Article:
Photo grabbed from at flickr.

Wednesday, December 1, 2010

My Favorite Top Chef All Star

I have an addiction to reality TV, one that's strong enough to rival my fitness obsession. And not just of The Biggest Loser variety--which, I might add, has sucked me into its evil vortex once again where I don't want to miss a week and I cheer for Ada as I did for Tara in season 7. I found a sporty bunch of Survivors vying for that ultimate Survivor title in Nicaragua. I had my picks for The Apprentice (let's see how that unfolds this week), and I drooled over desserts post-workout for Top Chef: Just Desserts. But tonight unveils one premiere I've been waiting for for weeks. Not just because the foodie in me wants to catch up with the Top Chef alums who fell just short of the top prize, but also because a few of my all-time favorites are returning to the kitchen in Top Chef All Stars.

Call me a sucker for the Chicagoans cooking in the kitchen like Dale Talde, who helped open Vong here at home but now lives in New York, and Dale Levitski, who waited tables at Sola between his season 3 and the live finale and now mans the kitchen to rave reviews at Sprout. But a running chef? Sorry Dale and Dale, but Carla Hall wins out in my book. I can't wait to watch her in the kitchen this season after growing to love her last time around in season 5. So when I had the chance to interview her earlier this year, I was all too excited but saved the reveal until now.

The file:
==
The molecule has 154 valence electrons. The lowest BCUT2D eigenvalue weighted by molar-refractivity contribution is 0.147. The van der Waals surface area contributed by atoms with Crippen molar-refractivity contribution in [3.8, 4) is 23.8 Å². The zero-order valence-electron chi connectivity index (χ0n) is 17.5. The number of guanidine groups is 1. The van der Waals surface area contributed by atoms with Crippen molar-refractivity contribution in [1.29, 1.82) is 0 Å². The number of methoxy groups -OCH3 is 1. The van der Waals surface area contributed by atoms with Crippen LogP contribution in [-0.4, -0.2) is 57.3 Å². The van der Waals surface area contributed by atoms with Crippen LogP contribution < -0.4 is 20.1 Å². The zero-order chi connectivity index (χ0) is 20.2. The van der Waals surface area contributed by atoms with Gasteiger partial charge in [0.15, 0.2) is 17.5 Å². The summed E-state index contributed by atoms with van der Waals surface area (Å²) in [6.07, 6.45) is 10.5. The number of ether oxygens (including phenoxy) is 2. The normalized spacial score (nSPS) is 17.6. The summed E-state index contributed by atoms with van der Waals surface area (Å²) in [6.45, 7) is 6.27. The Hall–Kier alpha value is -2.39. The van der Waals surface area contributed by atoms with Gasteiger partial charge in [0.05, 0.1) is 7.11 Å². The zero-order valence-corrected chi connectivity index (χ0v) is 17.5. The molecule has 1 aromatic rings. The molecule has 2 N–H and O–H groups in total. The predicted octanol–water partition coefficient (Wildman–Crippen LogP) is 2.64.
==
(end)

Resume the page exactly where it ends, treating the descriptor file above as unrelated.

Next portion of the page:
Kate: During Top Chef, you candidly equated the competition to being like a marathon, which tipped me off that you might be a runner. How did you get into running?